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Variability in Export Production Documented by Downward Fluxes and Species Composition of Marine Planktic Diatoms: Observations from the Tropical and Equatorial Atlantic

  • O. E. Romero
  • C. B. Lange
  • G. Fischer
  • U. F. Treppke
  • G. Wefer

Abstract

We analyzed the value of diatoms as a proxy of export production from the surface waters in the tropical and equatorial Atlantic. Species composition and downward flux of diatom assemblages was determined from time-series sediment traps off Cape Blanc in the Mauretanian upwelling zone; south of Cape Verde Island within the Guinea Dome; along a N-S transect in the high productivity belt of the eastern equatorial Atlantic in the Guinea Basin; in the less productive western equatorial Atlantic around 25°W; and at the Walvis Ridge within the Benguela upwelling system. Diatom fluxes were highest at the sites located adjacent to or influenced by coastal upwelling (off Cape Blanc and at the Walvis Ridge), south of Cape Verde Islands, and north of the equator in the Guinea Basin. Lowest values were recorded in the oligotrophic western Atlantic. Regardless of the percent contribution to the total flux, diatoms dominated (in numbers per m-2 d-1) the biogenic opal fraction at all sites and, in general, showed significant correlation with organic carbon flux. At all sites, downward fluxes revealed strong coupling with surface water production, and with the atmospheric and oceanic circulation systems related to the Trade Winds and the seasonal migration of the Intertropical Convergence Zone (ITCZ): Diatom flux maxima were observed in early spring and early summer off Cape Blanc; in fall and winter at Cape Verde; in spring and summer in the N-Guinea Basin, and only in spring in the S-Guinea Basin; and in austral fall and spring at the Walvis Ridge. No distinct seasonal pattern was seen in the western Atlantic. Diatom assemblages varied with the water mass characteristics influencing each trap location. Throughout the sampling periods, small specimens of Nitzschia bicapitata accompanied by other taxa typical of open-ocean conditions dominated the diatom assemblage in the eastern and western equatorial Atlantic, and at Cape Verde. At Cape Blanc and Walvis Ridge, on the other hand, a coastal upwelling assemblage was characterized by the colonial diatom Thalassionema nitzschioides var. nitzschioides and members of the chain-forming genus Chaetoceros, with a minor contribution of pelagic forms. In addition to the marine assemblage, freshwater diatoms and phytoliths (of continental origin) were present in the traps. Their fluxes coincided with the seasonal changes in Saharan dust transport patterns, and the geographical extension of the dust plume across the Atlantic. Flux values decreased as a function of distance from the African continent. Discrepancies between diatoms trapped and diatoms accumulating on the seafloor were seen in the eastern and western equatorial Atlantic, and at Walvis Ridge, and are attributed to strong dissolution at the sediment/water interface. At these sites, surface sediment assemblages are enriched in robust diatom species representative of the low productivity season of the surface waters. In contrast, diatoms in the trap off Cape Blanc, indicators of persistent offshore spreading of the coastal upwelling, possess moderately robust frustules readily preserved in the underlying sediments. Here, diatom species-specific selective dissolution was minor in sediment-trap samples. Despite this loss, the preserved diatom assemblage carries generalized information which can be related to the hydrographic conditions of the surface waters.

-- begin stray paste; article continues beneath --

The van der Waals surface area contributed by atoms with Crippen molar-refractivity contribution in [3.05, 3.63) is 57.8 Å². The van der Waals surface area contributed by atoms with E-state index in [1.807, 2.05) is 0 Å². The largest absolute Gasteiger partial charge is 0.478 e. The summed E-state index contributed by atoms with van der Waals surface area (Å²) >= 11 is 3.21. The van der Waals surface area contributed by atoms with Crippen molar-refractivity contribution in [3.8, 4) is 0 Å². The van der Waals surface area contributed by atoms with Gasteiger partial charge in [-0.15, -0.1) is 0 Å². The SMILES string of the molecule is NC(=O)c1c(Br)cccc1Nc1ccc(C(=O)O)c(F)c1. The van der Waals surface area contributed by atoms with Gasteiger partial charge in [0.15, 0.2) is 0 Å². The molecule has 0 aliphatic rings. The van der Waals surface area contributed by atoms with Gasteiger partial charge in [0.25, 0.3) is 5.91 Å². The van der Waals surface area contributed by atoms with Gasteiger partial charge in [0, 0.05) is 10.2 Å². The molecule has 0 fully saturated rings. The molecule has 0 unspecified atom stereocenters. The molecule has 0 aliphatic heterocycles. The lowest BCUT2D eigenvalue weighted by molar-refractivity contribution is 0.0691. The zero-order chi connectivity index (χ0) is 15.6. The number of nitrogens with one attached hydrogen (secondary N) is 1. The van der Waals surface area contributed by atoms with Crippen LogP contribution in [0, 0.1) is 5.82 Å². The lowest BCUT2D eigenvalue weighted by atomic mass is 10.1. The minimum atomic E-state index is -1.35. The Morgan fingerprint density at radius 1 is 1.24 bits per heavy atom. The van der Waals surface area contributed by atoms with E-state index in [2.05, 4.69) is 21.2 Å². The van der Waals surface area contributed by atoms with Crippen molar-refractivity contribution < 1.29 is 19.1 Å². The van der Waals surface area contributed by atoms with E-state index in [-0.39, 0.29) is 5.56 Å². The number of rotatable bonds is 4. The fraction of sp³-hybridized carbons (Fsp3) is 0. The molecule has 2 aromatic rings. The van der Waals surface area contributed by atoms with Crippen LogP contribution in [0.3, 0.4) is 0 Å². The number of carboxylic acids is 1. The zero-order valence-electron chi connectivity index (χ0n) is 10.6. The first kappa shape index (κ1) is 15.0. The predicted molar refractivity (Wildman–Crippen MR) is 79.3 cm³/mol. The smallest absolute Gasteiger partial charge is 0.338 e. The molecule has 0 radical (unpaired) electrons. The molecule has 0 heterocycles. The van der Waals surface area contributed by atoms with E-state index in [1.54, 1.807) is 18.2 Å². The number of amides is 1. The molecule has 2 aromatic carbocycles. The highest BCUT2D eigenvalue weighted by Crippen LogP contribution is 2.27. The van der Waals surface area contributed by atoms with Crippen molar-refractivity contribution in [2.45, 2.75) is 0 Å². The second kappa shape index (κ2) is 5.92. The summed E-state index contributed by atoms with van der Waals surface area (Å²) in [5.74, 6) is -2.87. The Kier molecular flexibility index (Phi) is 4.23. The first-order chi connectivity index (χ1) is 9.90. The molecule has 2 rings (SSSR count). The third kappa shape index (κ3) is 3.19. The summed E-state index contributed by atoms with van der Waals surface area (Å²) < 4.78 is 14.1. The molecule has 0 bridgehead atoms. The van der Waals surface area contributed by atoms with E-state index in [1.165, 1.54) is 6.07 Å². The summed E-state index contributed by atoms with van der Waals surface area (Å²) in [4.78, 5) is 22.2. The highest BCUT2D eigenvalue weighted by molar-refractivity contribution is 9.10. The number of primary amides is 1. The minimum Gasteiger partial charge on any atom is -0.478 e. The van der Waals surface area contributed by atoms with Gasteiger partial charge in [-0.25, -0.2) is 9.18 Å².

Keywords

Diatom Assemblage Coastal Upwelling Export Production Saharan Dust Downward Flux 
These keywords were added by machine and not by the authors. This process is experimental and the keywords may be updated as the learning algorithm improves.

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Copyright information

© Springer-Verlag Berlin Heidelberg 1999

Authors and Affiliations

  • O. E. Romero
    • 1
  • C. B. Lange
    • 2
  • G. Fischer
    • 1
  • U. F. Treppke
    • 3
  • G. Wefer
    • 1
  1. 1.Fachbereich GeowissenschaftenUniversität BremenBremenGermany
  2. 2.Scripps Institution of OceanographyGeosciences Research Division and Marine Life Research GroupLa JollaUSA
  3. 3.HannoverGermany

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